A Digital Reinvention in Grand Rapids

Standing with their new MGI Meteor DP60 Pro are (from the left) Danelle Sedore and Rachel Bower, from GRCC, and Jim Thrush, of Graphco, an MGI distributer.
Grand Rapids Community College in-plant installs MGI Meteor DP60 Pro digital press.

The demand for high-quality color printing was growing by the day at Grand Rapids Community College. The school’s 20-employee in-plant had been trying to keep pace using its two-color Shinahara press and Konica Minolta C6500, but print quality was not quite where Danelle Sedore wanted it to be.

“We have a full staff of designers here that want to be creative, but couldn’t run it on the equipment that we have,” says Sedore, director of Printing, Graphic and Mailing Solutions.

She knew the in-plant had to make a move. So in September, after months of investigating various digital presses, the in-plant installed a Meteor DP60 Pro multi-substrate digital press from MGI Digital Graphic Technology. It was purchased from Graphco, an MGI distribution partner.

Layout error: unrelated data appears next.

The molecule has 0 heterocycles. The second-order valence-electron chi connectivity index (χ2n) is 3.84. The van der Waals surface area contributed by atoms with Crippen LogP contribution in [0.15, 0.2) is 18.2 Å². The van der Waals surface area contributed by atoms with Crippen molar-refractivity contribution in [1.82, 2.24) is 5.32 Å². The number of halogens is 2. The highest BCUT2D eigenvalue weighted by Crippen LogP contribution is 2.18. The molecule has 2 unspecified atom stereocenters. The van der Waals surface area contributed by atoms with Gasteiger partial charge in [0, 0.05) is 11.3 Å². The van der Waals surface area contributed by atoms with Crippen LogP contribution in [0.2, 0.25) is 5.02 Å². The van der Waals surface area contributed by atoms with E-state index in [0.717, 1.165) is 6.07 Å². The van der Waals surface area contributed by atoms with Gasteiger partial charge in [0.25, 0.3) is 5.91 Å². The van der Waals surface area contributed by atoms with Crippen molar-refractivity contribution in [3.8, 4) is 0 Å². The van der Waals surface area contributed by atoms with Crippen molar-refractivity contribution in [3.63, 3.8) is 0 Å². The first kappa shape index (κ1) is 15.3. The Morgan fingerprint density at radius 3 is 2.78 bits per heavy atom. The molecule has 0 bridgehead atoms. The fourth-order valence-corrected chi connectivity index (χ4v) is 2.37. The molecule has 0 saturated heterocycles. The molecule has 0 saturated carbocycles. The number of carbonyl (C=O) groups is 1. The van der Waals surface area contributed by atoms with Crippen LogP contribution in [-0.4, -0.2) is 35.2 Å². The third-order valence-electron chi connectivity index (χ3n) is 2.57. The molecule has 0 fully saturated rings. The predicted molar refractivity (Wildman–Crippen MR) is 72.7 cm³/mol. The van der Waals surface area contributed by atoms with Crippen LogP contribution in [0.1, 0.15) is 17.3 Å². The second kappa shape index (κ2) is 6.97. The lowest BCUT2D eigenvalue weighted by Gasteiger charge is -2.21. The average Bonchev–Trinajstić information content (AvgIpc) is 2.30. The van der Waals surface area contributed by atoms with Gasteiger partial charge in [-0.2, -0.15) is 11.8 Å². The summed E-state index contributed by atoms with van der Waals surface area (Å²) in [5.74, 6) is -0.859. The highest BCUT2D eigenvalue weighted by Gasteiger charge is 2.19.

“Compared to other digital options, the Meteor DP60 Pro won hands-down in terms of value for the price and the flexibility of the machine,” reveals Sedore. “We produce our own stationery, and the departments on campus needed to be able to rerun their letterhead through their laser printers. The Meteor DP60 Pro was the only digital press that was laser-safe and offered envelope capabilities, so the choice in that regard was easy.”

The new digital press represents a sweeping transformation for this 27-year-old in-plant.

“We’re actually reinventing the whole department,” Sedore explains. “We decided to convert our offset production area to a full digital production workflow.”

At the same time, the shop is implementing Six Sigma Lean Manufacturing methodologies. It is revamping its entire production area to create a smoother workflow.

Sedore says the new digital press will enable the in-plant to produce new types of jobs. In addition to traditional applications, such as brochures, envelopes, posters and flyers, Sedore and her team are excited about exploring new project opportunities such as variable data-driven direct mail campaigns and unique digital pieces, such as pocket folders.

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